Attackers are using social engineering to get users to copy, paste, and run malicious scripts — all while thinking they are helping out the IT team.

  • ElderWendigo@sh.itjust.works
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    1 month ago

    Hot take: to Most windows users (not you) probably shouldn’t be able to access power shell or cmd.exe at all.

    • aard@kyu.de
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      1 month ago

      Accessing powershell is not the issue - that Windows is broken, with a sprinkle of bad permission management by corporations using it is the issue. And the bad permission practices are a direct result of how broken Windows is - I tried a while ago to use it with a fully unprivileged user, just like I do for decades on UNIX and now Linux. It pretty much is impossible without privilege elevation prompts every few minutes.

      In a proper environment a user should be able to destroy data they’re working with - but not have the ability to alter the operating system.

    • magic_smoke@links.hackliberty.org
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      1 month ago

      Shit like that is how you got here in the first place. To make computers easy enough to be fool proof is to make them nearly useless and requires someone to administer the system (even if that someone is the genius bar at apple.)

      The issue isn’t access, its literacy. This shit was acceptable 20-30 years ago. But we’re at the point where everyone who’s at working age has spent most of if not all of their adult life at a time where basic computer use was considered a standard skillset.

      Now that mobile OS’s have been the norm for a decade or so, we have comp sci students who can’t even navigate a fucking file explorer despite growing up on the internet.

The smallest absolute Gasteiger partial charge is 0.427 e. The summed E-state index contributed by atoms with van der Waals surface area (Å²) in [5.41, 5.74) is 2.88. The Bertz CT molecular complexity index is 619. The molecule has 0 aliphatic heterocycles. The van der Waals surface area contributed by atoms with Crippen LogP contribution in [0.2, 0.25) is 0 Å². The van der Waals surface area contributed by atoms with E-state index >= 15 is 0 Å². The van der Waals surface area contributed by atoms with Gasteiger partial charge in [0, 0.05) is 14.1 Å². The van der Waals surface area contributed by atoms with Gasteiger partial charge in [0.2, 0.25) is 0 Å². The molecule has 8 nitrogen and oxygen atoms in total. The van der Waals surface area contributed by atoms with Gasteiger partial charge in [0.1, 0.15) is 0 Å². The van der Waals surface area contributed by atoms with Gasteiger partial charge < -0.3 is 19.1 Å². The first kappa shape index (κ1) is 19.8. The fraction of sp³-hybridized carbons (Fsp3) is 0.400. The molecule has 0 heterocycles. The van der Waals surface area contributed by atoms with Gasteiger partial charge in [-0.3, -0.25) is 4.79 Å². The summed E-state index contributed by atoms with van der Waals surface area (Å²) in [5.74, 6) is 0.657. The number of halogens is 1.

Hand-holding design is a positive-feedback loop.

      That being said you should probably disable, or at least severely limit their use for standard users in a corporate environment via group policy.

      • Telorand@reddthat.com
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        1 month ago

        The stupid thing is you can’t reenter S mode once you’ve left.

        Family member needed printer software that wasn’t on MS Store, so I told them we’d need to drop S mode to get it, which meant reducing security. Now I have to be the defacto IT person and the security team for them.

    • BrikoX@lemmy.zipOP
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      1 month ago

      This is similar to how casual users on Windows should be limited to a non-admin account, to limit vectors for malware.

    • fibojoly@sh.itjust.works
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      1 month ago

      Isn’t it what happens on Mac? I’m told there is a command line on there, but I’ll be damned if I’ve ever met* a Mac addict who’s heard of it, let alone used it.

      • sugar_in_your_tea@sh.itjust.works
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        1 month ago

        I’m certainly biased, but we use macOS at work and nearly everyone is familiar with the terminal. We’re developers though, but even our less technical people (product owners and whatnot) know what it is and what it can do.

        But yeah, I wouldn’t be opposed to turning on a dev option to enable it though. I use it every day, but most don’t need to (even our devs could configure commands in their IDE).